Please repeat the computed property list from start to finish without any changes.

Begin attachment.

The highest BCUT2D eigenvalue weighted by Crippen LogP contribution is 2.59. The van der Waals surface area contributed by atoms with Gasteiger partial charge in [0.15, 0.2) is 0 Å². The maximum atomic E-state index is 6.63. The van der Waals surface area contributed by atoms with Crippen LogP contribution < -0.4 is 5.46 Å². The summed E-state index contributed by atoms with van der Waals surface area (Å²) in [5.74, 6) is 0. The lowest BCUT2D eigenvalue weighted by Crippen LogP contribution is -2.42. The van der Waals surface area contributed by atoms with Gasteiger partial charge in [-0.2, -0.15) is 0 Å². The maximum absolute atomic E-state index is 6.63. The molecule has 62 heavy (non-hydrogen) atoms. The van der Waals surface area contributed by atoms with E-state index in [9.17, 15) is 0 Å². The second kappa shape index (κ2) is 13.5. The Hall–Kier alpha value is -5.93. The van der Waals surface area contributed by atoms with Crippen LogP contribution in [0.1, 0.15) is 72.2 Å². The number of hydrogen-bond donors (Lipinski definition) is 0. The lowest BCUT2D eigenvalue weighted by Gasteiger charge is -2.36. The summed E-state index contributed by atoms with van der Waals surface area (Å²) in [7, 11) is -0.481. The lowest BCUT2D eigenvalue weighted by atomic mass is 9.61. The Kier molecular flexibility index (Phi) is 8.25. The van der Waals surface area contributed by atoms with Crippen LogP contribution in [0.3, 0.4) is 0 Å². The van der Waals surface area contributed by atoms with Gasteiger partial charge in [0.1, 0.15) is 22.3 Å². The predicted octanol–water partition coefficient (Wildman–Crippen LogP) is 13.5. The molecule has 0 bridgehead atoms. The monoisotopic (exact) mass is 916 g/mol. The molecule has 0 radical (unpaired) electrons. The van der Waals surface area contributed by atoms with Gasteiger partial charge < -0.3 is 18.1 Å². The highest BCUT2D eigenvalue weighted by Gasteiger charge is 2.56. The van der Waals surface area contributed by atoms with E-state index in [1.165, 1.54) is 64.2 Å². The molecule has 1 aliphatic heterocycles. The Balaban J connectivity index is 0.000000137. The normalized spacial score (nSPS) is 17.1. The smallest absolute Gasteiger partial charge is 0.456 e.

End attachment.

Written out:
The highest BCUT2D eigenvalue weighted by Crippen LogP contribution is 2.59. The van der Waals surface area contributed by atoms with Gasteiger partial charge in [0.15, 0.2) is 0 Å². The maximum atomic E-state index is 6.63. The van der Waals surface area contributed by atoms with Crippen LogP contribution < -0.4 is 5.46 Å². The summed E-state index contributed by atoms with van der Waals surface area (Å²) in [5.74, 6) is 0. The lowest BCUT2D eigenvalue weighted by Crippen LogP contribution is -2.42. The van der Waals surface area contributed by atoms with Gasteiger partial charge in [-0.2, -0.15) is 0 Å². The maximum absolute atomic E-state index is 6.63. The molecule has 62 heavy (non-hydrogen) atoms. The van der Waals surface area contributed by atoms with E-state index in [9.17, 15) is 0 Å². The second kappa shape index (κ2) is 13.5. The Hall–Kier alpha value is -5.93. The van der Waals surface area contributed by atoms with Crippen LogP contribution in [0.1, 0.15) is 72.2 Å². The number of hydrogen-bond donors (Lipinski definition) is 0. The lowest BCUT2D eigenvalue weighted by Gasteiger charge is -2.36. The summed E-state index contributed by atoms with van der Waals surface area (Å²) in [7, 11) is -0.481. The lowest BCUT2D eigenvalue weighted by atomic mass is 9.61. The Kier molecular flexibility index (Phi) is 8.25. The van der Waals surface area contributed by atoms with Crippen LogP contribution in [0.3, 0.4) is 0 Å². The van der Waals surface area contributed by atoms with Gasteiger partial charge in [0.1, 0.15) is 22.3 Å². The predicted octanol–water partition coefficient (Wildman–Crippen LogP) is 13.5. The molecule has 0 bridgehead atoms. The monoisotopic (exact) mass is 916 g/mol. The molecule has 0 radical (unpaired) electrons. The van der Waals surface area contributed by atoms with Gasteiger partial charge < -0.3 is 18.1 Å². The highest BCUT2D eigenvalue weighted by Gasteiger charge is 2.56. The van der Waals surface area contributed by atoms with E-state index in [1.165, 1.54) is 64.2 Å². The molecule has 1 aliphatic heterocycles. The Balaban J connectivity index is 0.000000137. The normalized spacial score (nSPS) is 17.1. The smallest absolute Gasteiger partial charge is 0.456 e.